“A sensible formulation is: “the EU reflects an evolving state in democratic European history. It will evolve further, best with a newfound strong UK voice in it.””

    In plain English please. Because if you express it like that a fair percentage of people won’t bother to read further. If they don’t read any more then you have no chance of persuading them to support the European cause.

  • Arnold Kiel 18th Apr '19 - 9:01am


    you are absolutely right. I did not want to propose a slogan, just an appreciative wording for the fact that the EU is not and will never be perfect, and that this is a good thing.

  • Alex Macfie 18th Apr '19 - 9:35am

    Christian Davis: Remain or Leave is a domestic issue, not a European issue. The way to address any concerns about our so-called “baggage” (presumably meaning the Coalition) is to point out that (i) that is now long past, and most of its architects have left active politics; (ii) the Coalition never did apply in the European Parliament, which works on separation of powers and each party belongs to its own ideological pan-European group; (iii) it would be grossly hypocritical for Change UK in particular to attack us over our “baggage” when 4 of its MPs carry the exact same baggage.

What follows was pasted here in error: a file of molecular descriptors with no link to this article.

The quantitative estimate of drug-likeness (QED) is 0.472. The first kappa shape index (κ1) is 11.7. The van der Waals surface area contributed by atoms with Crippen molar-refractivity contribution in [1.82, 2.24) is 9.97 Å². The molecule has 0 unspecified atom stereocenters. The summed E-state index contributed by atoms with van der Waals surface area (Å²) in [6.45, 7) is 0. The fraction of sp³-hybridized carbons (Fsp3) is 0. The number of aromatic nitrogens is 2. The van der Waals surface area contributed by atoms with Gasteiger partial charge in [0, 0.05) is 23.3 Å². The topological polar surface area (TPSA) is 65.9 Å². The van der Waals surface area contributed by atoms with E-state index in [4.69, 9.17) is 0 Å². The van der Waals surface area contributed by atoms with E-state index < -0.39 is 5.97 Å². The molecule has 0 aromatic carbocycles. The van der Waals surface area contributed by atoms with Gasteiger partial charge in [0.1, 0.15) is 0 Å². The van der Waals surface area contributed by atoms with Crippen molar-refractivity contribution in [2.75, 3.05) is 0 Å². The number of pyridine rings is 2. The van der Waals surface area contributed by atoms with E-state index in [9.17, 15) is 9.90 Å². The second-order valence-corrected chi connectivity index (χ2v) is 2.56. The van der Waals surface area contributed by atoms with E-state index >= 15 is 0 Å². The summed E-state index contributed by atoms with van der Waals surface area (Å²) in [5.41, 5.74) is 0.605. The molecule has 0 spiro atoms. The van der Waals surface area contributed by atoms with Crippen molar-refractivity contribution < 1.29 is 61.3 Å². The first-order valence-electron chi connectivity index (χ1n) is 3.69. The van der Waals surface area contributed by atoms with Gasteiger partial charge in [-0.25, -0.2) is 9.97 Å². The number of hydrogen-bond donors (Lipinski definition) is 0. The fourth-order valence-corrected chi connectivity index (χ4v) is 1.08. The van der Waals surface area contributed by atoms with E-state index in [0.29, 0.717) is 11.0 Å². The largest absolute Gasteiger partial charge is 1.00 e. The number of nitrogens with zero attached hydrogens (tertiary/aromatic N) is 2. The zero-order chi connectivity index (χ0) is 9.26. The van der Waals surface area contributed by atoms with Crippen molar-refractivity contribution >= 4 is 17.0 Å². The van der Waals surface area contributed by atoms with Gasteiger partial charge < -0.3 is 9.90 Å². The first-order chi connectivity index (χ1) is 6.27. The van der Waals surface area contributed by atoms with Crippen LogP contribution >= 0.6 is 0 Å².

But ultimately politics is about campaigning, not branding. A good showing in the local elections will go a long way to showing us as the main ideological opposition to the “Brexit Party” in the Euro election.

  • Richard Underhill 18th Apr '19 - 10:11am

    Mark Francois MP (Rayleigh and Wickford) should know that the history of the Tory Party in the late 1930s is of appeasement. Tory whips arranged for the chairman of Epping Forest local Con Party to abuse WS Churchill MP.
    They left the UK woefully unprepared. When recruitment into the RAF was increased training was still necessary. Polish pilots with combat experience came to OUR aid, although Britain and France had done very little to help them during the winter of 1939-1940. The Battle of Britain was “a close run thing”. Without them we would have lost.

  • Paul Barker, After May 23rd, it will all be too late. The pro Brexit parties (and I include Lab and Con in this) will have won and Remain will be finally undermined. Sadly your never ending trail of “Something else (Choose whatever is in the news now) will come along and save us” posts have all been proved to be incorrect. We had to choose to change and we preferred to prevaricate.

    Now we are in a battle to the end with people who should fighting with us not against us, and it will not end happily.

  • Mick Taylor 18th Apr '19 - 4:53pm

    For goodness sake will those people seeking to blame us for non cooperation with other remain parties get their facts straight. It is change UK and the Greens who have refused to cooperate, misguidedly believing that the PR list system obviates the need for it. We know it doesn’t but they are not listening.
    Given their refusal to cooperate we have to go all out for the remain vote and forget about the others. Our party machine may be creaky, but Change don’t have one and the Greens is very patchy.
    If we stick to our solidly ‘Stop Brexit’ line there is just a chance that remainers will vote LibDem.

  • Andrew Tampion 18th Apr '19 - 5:18pm